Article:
Governor Ben S. Bernanke said Wednesday that an economic recovery wouldn't eliminate the possibility of deflation, and as such, the U.S. central bank must remain prepared to make additional interest-rate cuts to ensure strong growth.
Bernanke also suggested the Fed could use other methods in an effort to keep the economy inflated, such as purchasing long-term bonds.
"Even if the pace of real activity picks up considerably this year and next, persistent slack might result in continuing disinflation," Bernanke said at the University of California in San Diego.
The governor also estimated the Fed's main inflation gauge, the index of personal consumption expenditures, could fall from the current 1.2% to 0.7% by the end of 2004, even with a 4% growth rate for gross domestic product. The central bank's policymakers had projected the so-called central tendency for inflation between 1% and 1.5% next year, on GDP growth of 3.75% to 4.75%.
"For the foreseeable future, the risk of further declines in inflation from an already low level outweighs the risk of a resurgence of inflation," Bernanke said. "Hence, monetary ease appears to be indicated for a considerable period."
Going Even Lower?
Bernanke reiterated that the central bank has the ability to cut the fed funds rate to zero, if necessary. The Fed lowered its benchmark interest rate to 1% last month, the lowest level in 45 years.
"He made it very clear that there is some chance the Fed will have to ease again, on concerns inflation could continue to drop, and that he would not like to see
rates go higher," said Jim O'Sullivan, senior economist at UBS Warburg.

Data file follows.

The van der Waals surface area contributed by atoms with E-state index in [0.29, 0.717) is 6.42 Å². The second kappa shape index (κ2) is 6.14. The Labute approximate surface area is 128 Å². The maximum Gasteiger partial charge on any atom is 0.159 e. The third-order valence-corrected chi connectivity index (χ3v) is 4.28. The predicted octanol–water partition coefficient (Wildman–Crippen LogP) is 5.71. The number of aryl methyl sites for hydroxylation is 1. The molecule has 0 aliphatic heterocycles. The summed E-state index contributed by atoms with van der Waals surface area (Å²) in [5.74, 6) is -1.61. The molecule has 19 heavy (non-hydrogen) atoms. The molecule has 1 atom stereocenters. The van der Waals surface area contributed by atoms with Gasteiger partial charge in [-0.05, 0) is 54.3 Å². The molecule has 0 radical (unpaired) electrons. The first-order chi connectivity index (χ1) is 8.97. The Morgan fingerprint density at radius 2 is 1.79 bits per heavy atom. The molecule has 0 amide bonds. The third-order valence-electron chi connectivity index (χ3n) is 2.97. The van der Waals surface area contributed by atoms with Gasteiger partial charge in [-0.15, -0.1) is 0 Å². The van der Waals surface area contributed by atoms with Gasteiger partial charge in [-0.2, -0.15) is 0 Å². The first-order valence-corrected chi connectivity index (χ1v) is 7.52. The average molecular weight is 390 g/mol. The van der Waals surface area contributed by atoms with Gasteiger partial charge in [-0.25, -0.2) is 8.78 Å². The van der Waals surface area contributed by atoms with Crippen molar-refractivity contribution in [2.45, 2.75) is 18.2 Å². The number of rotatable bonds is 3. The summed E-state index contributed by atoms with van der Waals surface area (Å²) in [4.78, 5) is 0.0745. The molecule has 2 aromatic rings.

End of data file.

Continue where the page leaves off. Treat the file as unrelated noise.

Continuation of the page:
Bernanke also said "the Fed's tools for managing aggregate demand are not limited to control over the short-term nominal interest rate, but include other channels as well."
These methods could range from Fed purchases of longer-term government bonds, a program of oversupplying bank reserves, term lending through the discount window at low rates, and the issuance of options to borrow from the Fed, also at low rates.
Following the comments on Fed repurchases, the 10-year Treasury note rose, sending the yield down to 4.10%. Yields had been as high as 4.22% on Monday owing to expectations the U.S. economy would recover after upbeat comments from Fed Chairman Alan Greenspan last week. Economic strength could lead to higher inflation rates and lower returns on government bond investments.
Another key aspect of Bernanke's speech was his suggestion that the Fed use some type of inflation-targeting.
"In my view, one useful approach would be for the
Federal Open Market Committee to provide the public with a quantitative, working definition of price stability," he said. "The definition of price stability would be expressed as a range of measured inflation, with the lower boundary of the range a safe distance from zero."
According to economists, the statement suggests there could be a floor for inflation tolerance on the Fed's part. Some observers have criticized the Fed as being vague about the ranges of inflation that would be considered acceptable and the levels of employment and economic activity that would lead to higher inflation.
"It's clear he would support more transparency, and inflation-targeting is not new for
Bernanke," said O'Sullivan, who doesn't believe such a system would be adopted under Greenspan's mandate.